What I say is correct. I think you need to re-read it. I say in Exchange 2010 RTM it should not be enabled for 2 node DAGs (which is correct since DAC in RTM should only be 3+ Servers), Non-Multisite DAGs (meaning you have Exchange in 1 AD Site and DAC in RTM doesn't support a single AD Site), Multi-Site DAGs with stretched AD Site (DAC has to be used where the Primary and Secondary Datacenter is both in a separate AD Site).

    Then say in SP1, you can now use DAGs that contain 2 or more members (which again is correct since SP1 its 2+ members) and DAGs that are in 1 AD Site which is also correct.

  6. on 03 Aug 2010 at 1:08 pm3nodeDAG

    How do you activate one of the servers in the primary site that have the bit set to 0 if the WAN is not available?
    (And we know that the remote server has not activated the databases)

  7. on 04 Aug 2010 at 12:37 ameshudnow

    You don't want to. This would cause split brain syndrome and is the entire reason you have DAC enabled that uses the 0 bit. You need to get your WAN back up so the databases can start synchronizing and the source servers would then have their bit set to 1 which would allow for the PAM to mount databases on those servers. You can then schedule maintenance and switch everything back to the source datacenter (DNS for example).

  8. on 09 Aug 2010 at 12:27 pm3nodeDAG

    So when we shut down the primary data centre for semi-annual building power maintenance, if the WAN equipment doesn't come up we cannot use exchange, even though the remote server is administratively stoped and will never mount the databases automatically?
    There is no way to activate the server that the DAC is keeping down?

  9. on 09 Aug 2010 at 8:35 pmElan Shudnow

    Well in this case, you should be able to just Start- the DAG with the Primary Site to force those servers to mount just like you would do in a recovery scenario. As long as the secondary datacenter never mounted, I would think it would be fine since you won't be in a split brain scenario and end up diverged (two different sets of data in your separated datacenters). Like with all situations, test and don't just take my word for what I say based on how I think it would work.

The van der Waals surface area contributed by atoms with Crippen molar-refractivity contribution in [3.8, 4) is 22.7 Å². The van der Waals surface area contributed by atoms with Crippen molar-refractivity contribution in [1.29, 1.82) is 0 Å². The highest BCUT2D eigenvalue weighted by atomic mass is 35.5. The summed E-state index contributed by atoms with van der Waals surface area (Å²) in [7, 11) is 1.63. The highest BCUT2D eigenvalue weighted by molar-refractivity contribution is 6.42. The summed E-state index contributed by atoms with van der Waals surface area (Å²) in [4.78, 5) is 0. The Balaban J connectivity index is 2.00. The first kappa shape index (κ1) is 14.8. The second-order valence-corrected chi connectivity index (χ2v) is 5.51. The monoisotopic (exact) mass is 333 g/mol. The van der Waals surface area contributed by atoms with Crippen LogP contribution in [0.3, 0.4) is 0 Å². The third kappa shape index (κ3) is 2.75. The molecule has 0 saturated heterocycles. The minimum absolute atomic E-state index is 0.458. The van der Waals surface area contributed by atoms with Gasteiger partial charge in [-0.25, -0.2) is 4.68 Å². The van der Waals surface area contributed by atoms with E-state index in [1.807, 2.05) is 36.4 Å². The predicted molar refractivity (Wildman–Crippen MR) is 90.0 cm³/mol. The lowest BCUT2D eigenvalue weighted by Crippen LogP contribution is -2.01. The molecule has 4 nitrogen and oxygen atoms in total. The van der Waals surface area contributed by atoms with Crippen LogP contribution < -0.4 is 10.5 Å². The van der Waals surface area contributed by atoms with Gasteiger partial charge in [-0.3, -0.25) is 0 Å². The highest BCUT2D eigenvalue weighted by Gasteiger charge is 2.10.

10. on 02 Oct 2010 at 11:52 amAnwar A.Siddiqui

    Dear Shudnow,

    I have two questions

    1. if i have two servers on Primary site and only one server on secondary site which is on extended LAN, then should I create a FSW on secondary site as well or what?
    2. Is this possible to have automatic secondary site failover without using any commands if a common file share witness is used on another site.

    Anwar A.Siddiqui

  11. on 02 Oct 2010 at 3:17 pmElan Shudnow

    1. You should have the Witness in the location with the most servers (which should be the Primary Site). Like I explained in the Majority Node Set formula, you want most of your servers to be in the Primary Site and your witness. This is because if, or I should say when, your WAN goes down, the Primary Site Servers will stay online since you'll the primary site's servers will have quorum since there's at least (number of nodes / 2) + 1 still online.

    2. It doesn't matter where the witness. Again, look at the formula. If Primary Site loses connectivity to DR Site, if DR Site's servers don't see (number of nodes / 2) + 1 still online, the quorum is not maintained in the secondary site and the cluster service goes offline rendering Exchange inoperable until quorum in that site is re-established. If the Primary Site's servers still sees (number of nodes / 2) + 1, quorum is maintained in the Primary Site and the cluster service remains operational. Now let's say a single server goes offline and each location still sees (number of nodes / 2) + 1 of nodes being online, quorum is maintained everywhere and any server, whether that's in the Primary Site or Secondary Site, can still mount databases or failover databases to each other.